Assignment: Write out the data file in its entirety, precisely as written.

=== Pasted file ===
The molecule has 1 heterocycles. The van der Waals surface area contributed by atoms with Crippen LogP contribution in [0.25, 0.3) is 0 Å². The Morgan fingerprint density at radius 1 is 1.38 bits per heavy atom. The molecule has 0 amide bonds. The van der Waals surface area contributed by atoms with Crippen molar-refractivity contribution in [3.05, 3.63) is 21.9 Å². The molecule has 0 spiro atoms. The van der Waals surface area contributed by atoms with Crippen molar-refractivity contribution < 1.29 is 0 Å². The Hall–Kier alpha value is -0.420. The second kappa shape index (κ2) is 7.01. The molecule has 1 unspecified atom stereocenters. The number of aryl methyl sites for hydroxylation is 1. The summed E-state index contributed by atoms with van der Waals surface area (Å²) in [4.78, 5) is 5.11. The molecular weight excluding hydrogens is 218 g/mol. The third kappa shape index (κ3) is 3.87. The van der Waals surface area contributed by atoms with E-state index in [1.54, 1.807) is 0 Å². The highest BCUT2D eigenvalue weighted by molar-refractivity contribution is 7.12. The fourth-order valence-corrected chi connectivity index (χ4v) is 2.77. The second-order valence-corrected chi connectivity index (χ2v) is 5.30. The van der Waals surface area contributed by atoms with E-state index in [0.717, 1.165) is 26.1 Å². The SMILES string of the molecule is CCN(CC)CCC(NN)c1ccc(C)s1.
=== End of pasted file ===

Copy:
The molecule has 1 heterocycles. The van der Waals surface area contributed by atoms with Crippen LogP contribution in [0.25, 0.3) is 0 Å². The Morgan fingerprint density at radius 1 is 1.38 bits per heavy atom. The molecule has 0 amide bonds. The van der Waals surface area contributed by atoms with Crippen molar-refractivity contribution in [3.05, 3.63) is 21.9 Å². The molecule has 0 spiro atoms. The van der Waals surface area contributed by atoms with Crippen molar-refractivity contribution < 1.29 is 0 Å². The Hall–Kier alpha value is -0.420. The second kappa shape index (κ2) is 7.01. The molecule has 1 unspecified atom stereocenters. The number of aryl methyl sites for hydroxylation is 1. The summed E-state index contributed by atoms with van der Waals surface area (Å²) in [4.78, 5) is 5.11. The molecular weight excluding hydrogens is 218 g/mol. The third kappa shape index (κ3) is 3.87. The van der Waals surface area contributed by atoms with E-state index in [1.54, 1.807) is 0 Å². The highest BCUT2D eigenvalue weighted by molar-refractivity contribution is 7.12. The fourth-order valence-corrected chi connectivity index (χ4v) is 2.77. The second-order valence-corrected chi connectivity index (χ2v) is 5.30. The van der Waals surface area contributed by atoms with E-state index in [0.717, 1.165) is 26.1 Å². The SMILES string of the molecule is CCN(CC)CCC(NN)c1ccc(C)s1.